How To Train Your Dog To Be Child Friendly

Chunk Pawson Author: Chunk Pawson
Posted: 21 Jun 2024 Human Reading Time: 3 Minutes
Dog Reading Time: 21 Minutes
How To Train Your Dog To Be Child Friendly

 

Never work with children or animals, that’s the saying, right? Well, what if your home occupied both? 

As magical as a bond between your child and your dog sounds, it doesn’t come naturally. Dogs can be apprehensive around small children, or worse, afraid of them. 

So, if you have a toddler or young children at home, you need to train the dog and teach your child how to behave appropriately around one another. 

Tips for building a strong bond between your dog and your children

Now, let’s explore the best things to do to ensure your pup and child become the ultimate duo – in the safest way for both. 

Key tip: Establish and enforce rules for both your child and dog. For example, do not jump on the dog, hug the dog tightly, or bother the dog while it’s eating or sleeping. 

Supervise your dog and child’s interactions 

Leaving an untrained dog and children in the same room unsupervised can go wrong in a million different ways. Neither of them can understand or make room for each other’s needs.

Instead, ensure you introduce your dog or puppy to your children in a positive way. Puppies between 8 and 16 weeks are comfortable socialising. Try starting around this period. 

If your child and dog are playing together, keep a close eye on the interaction. Ensure that the play doesn’t become too rough and that both parties are enjoying themselves. Dogs and children love to play, making sure they can do so safely is a must! 

While being present for all interactions between your child and dog, provide your dog with a safe space where they can retreat if they feel overwhelmed. Ensure your child understands not to disturb the dog when it’s in its safe space. 

Teach your dog obedience training

Some dogs get comfortable around kids on their own. But others need to be trained to ensure the safety of your young ones. Command training is the best way to begin.

Teach your dog to follow the basic control commands: sit, down, and let go. 

For example, if your puppy jumps up around your child or tries to kiss them, the sit command will help you direct more appropriate behaviour. 

They should, in time, understand what they can and can’t do around your child.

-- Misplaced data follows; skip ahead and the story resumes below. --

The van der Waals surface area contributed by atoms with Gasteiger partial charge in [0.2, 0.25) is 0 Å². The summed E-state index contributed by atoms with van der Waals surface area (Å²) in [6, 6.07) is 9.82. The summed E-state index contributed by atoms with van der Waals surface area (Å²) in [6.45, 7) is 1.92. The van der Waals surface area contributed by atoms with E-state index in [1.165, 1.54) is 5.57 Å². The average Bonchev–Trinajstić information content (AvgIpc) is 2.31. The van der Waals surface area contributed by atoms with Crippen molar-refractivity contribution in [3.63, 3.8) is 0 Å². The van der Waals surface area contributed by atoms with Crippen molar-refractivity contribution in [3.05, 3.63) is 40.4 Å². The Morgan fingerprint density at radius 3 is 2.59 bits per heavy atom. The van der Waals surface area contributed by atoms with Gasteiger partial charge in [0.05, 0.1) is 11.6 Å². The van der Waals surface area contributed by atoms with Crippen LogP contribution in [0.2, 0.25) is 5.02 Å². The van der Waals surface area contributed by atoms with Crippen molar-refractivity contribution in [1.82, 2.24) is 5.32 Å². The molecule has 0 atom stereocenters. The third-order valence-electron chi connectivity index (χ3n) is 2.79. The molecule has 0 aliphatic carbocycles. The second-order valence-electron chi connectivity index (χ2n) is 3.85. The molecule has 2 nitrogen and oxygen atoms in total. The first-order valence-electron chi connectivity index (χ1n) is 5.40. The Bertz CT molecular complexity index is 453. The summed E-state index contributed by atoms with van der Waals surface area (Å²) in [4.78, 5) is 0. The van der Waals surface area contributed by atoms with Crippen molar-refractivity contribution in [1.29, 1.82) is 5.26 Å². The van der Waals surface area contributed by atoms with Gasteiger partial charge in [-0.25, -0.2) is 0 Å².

Teach your child how to treat dogs

Empathy doesn’t often come naturally to young children. They may see your puppy as a toy and behave like it’s not a living being. It’s not only wrong but can also aggravate the pup. So, set some ground rules, such as:

  • If a dog is in a crate, don't disturb them.
  • It's not okay to tease a sleeping or eating dog.
  • Do not pull a dog's ears, tail, or any other part of its body.
  • Don’t hug dogs without supervision.
  • Never bother a dog while they’re chewing a bone or a toy.
  • Do not approach a dog while they are eating. 

You can also teach your kids your dog’s body language and vocal communication signs. 

Crate train your dog

Keep in mind that your dog might not always want to interact with children. Train them to go to their safe space if they want a break. Their crate is the most suitable option. 

A crate can provide a sense of security and reduce anxiety for dogs, especially when the household is busy or noisy. This can be particularly beneficial during times when the children are playing loudly or having friends over.

Teach your children that the dog’s crate is off-limits. The bonus is that dogs often do better at bonding with children if they know they have an escape route.  

Crate training also helps prevent unsupervised interactions between the dog and the children. This is crucial for both safety and ensuring that all interactions are positive and controlled.

Praise your dog for being well-behaved around children

Forcing your dog to accept your kids will never work. Instead, it can become a terrifying experience for your dog, and they may end up hurting others. The best way to encourage positive interactions between your dog and your child is to use positive actions. 

Show your dog that good things happen when your child is around. For example, when your dog behaves well around children, show appreciation by giving it lots of praise, treats, and attention.

Praise your children for being well-behaved around dogs

The same rules apply to your children. Teach your children that unkind behaviour is not acceptable around your dog. 

Make sure your children know that pulling tales, hitting, pulling fur etc are not allowed. Explain that the dog is likely to reach and someone could get hurt if this behaviour is accepted. 

A lot like praising your dog, praise your child when they are kind to your dog. 

Give them time

You need to give your pup time to get comfortable around children. Soon enough, they will happily seek out the love and attention of your children and be on their best behaviour around them.

Train your dog, teach your children, and it will all be worth it!

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